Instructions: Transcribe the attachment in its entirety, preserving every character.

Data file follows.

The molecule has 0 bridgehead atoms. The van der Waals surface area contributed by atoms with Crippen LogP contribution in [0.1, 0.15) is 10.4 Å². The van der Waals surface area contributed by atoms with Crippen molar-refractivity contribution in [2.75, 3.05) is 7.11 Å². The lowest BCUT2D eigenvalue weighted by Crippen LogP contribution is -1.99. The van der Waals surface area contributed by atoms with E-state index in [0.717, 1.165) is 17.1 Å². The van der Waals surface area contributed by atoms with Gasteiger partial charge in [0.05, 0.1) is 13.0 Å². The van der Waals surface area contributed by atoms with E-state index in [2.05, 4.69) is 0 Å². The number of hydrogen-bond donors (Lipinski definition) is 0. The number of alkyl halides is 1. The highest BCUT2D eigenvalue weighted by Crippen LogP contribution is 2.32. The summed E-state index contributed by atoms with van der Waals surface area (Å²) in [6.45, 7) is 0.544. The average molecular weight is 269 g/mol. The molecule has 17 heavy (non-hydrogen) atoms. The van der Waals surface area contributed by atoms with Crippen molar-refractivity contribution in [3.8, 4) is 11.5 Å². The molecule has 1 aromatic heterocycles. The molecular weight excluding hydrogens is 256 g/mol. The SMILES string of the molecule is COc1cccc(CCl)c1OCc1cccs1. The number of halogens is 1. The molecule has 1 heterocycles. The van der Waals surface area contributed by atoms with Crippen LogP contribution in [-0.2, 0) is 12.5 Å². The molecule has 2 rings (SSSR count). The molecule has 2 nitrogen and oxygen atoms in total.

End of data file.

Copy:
The molecule has 0 bridgehead atoms. The van der Waals surface area contributed by atoms with Crippen LogP contribution in [0.1, 0.15) is 10.4 Å². The van der Waals surface area contributed by atoms with Crippen molar-refractivity contribution in [2.75, 3.05) is 7.11 Å². The lowest BCUT2D eigenvalue weighted by Crippen LogP contribution is -1.99. The van der Waals surface area contributed by atoms with E-state index in [0.717, 1.165) is 17.1 Å². The van der Waals surface area contributed by atoms with Gasteiger partial charge in [0.05, 0.1) is 13.0 Å². The van der Waals surface area contributed by atoms with E-state index in [2.05, 4.69) is 0 Å². The number of hydrogen-bond donors (Lipinski definition) is 0. The number of alkyl halides is 1. The highest BCUT2D eigenvalue weighted by Crippen LogP contribution is 2.32. The summed E-state index contributed by atoms with van der Waals surface area (Å²) in [6.45, 7) is 0.544. The average molecular weight is 269 g/mol. The molecule has 17 heavy (non-hydrogen) atoms. The van der Waals surface area contributed by atoms with Crippen molar-refractivity contribution in [3.8, 4) is 11.5 Å². The molecule has 1 aromatic heterocycles. The molecular weight excluding hydrogens is 256 g/mol. The SMILES string of the molecule is COc1cccc(CCl)c1OCc1cccs1. The number of halogens is 1. The molecule has 1 heterocycles. The van der Waals surface area contributed by atoms with Crippen LogP contribution in [-0.2, 0) is 12.5 Å². The molecule has 2 rings (SSSR count). The molecule has 2 nitrogen and oxygen atoms in total.